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Author Topic: Does odor have weight?  (Read 3036 times)

Offline Karen W.

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Does odor have weight?
« on: 10/11/2009 12:18:57 »
You know we often say that the aroma
or scent of a womens perfume just hangs
in the air like fog, but does it have any weight?


 

Offline Nizzle

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Does odor have weight?
« Reply #1 on: 10/11/2009 14:46:45 »
the molecules will have a weight yes.
 

Offline latebind

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Does odor have weight?
« Reply #2 on: 10/11/2009 15:24:55 »
If body odour has a weight, then I'm sure some people on the tubes in London weigh a ton. :)
 

Offline Bored chemist

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Does odor have weight?
« Reply #3 on: 10/11/2009 18:37:22 »
"Now comes the question of how simple gas molecules can suspend large, heavy molecules such as t-butyl mercaptan (C4H9SH) or ethanethiol (CH3CH2SH) added to natural gas to allow detection of leaks. 
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Why would they need "suspending"? These molecules are fairly volatile anyway.
If you think that the molecules of, for example, methane, are holding up the mercaptans, what do you think is holding the methane up?
I might get round to editing that wiki page- it's misleading.
 

Offline Bored chemist

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Does odor have weight?
« Reply #4 on: 10/11/2009 21:59:54 »
All molecules are volatile; it's just a matter of how volatile.
 

Offline Bored chemist

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Does odor have weight?
« Reply #5 on: 11/11/2009 18:15:04 »
When you were at school did they tell you about the properties of solids, liquids and gases?

Gases fill the container that they are in.
It may take a while but they eventually diffuse throughout the volume (technically they are slightly more concentrated at the bottom of the container but the effect is not worth worrying about for any practical sized container).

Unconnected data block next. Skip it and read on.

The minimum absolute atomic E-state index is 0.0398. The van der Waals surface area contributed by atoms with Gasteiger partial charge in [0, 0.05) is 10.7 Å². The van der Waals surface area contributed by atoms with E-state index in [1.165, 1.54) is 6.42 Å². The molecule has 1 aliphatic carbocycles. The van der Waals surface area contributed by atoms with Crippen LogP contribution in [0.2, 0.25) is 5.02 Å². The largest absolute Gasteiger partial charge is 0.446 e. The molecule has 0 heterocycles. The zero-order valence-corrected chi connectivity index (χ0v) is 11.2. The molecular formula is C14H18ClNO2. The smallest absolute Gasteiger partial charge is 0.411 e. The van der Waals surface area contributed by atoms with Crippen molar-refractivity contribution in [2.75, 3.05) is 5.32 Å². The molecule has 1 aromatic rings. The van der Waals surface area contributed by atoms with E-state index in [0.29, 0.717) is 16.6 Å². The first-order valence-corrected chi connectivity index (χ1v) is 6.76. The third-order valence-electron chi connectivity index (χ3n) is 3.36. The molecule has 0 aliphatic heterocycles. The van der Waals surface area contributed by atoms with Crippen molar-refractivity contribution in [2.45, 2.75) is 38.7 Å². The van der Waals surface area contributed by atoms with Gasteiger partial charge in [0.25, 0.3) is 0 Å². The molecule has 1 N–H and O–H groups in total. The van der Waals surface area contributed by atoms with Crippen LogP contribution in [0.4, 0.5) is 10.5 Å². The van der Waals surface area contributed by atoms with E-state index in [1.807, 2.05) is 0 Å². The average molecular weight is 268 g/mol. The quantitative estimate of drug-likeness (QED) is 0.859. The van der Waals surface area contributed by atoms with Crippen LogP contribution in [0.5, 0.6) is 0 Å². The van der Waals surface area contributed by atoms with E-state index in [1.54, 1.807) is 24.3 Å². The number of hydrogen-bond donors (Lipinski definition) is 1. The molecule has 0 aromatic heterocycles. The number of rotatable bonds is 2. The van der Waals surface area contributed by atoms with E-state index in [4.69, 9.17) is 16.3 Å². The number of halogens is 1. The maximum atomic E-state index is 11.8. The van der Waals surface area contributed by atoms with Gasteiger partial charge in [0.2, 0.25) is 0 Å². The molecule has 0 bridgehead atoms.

Offline Bored chemist

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Does odor have weight?
« Reply #6 on: 12/11/2009 18:32:21 »
Brownian motion is the movement of things that are much bigger than the molecules round them that occurs because sometimes more mokecules hit the particles on one side than on the other.

Air could be separated by centrigugation but it wolud be rather inefficient.

Nitrogen generators run on membranes that are permeable to O2 but not N2 or on pressure swing absorbtion.
 

Offline rosy

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Does odor have weight?
« Reply #7 on: 12/11/2009 22:46:57 »
You can work out the extent to which heavier and lighter gases would be differently distributed in an atmosphere at equilibrium (with no convection or anything stirring it up). It featured in my (first year, I think) chemistry (or maybe physics, probably physics) undergrad course. As far as I recall you wouldn't expect to see much separation because although it would be a slightly lower energy system if all the gases were stratified by molecular weight, the entropy (tendency for jumbled-up situations to be the most likely ones) wins out and there's not a lot of difference in gas composition with height (tho' I think we do tend to lose helium to space as a result of it being so light). However, in order to remember enough to explain it I'd have to look it up and re-learn it, which I haven't time for at present...
 

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Does odor have weight?
« Reply #7 on: 12/11/2009 22:46:57 »

 

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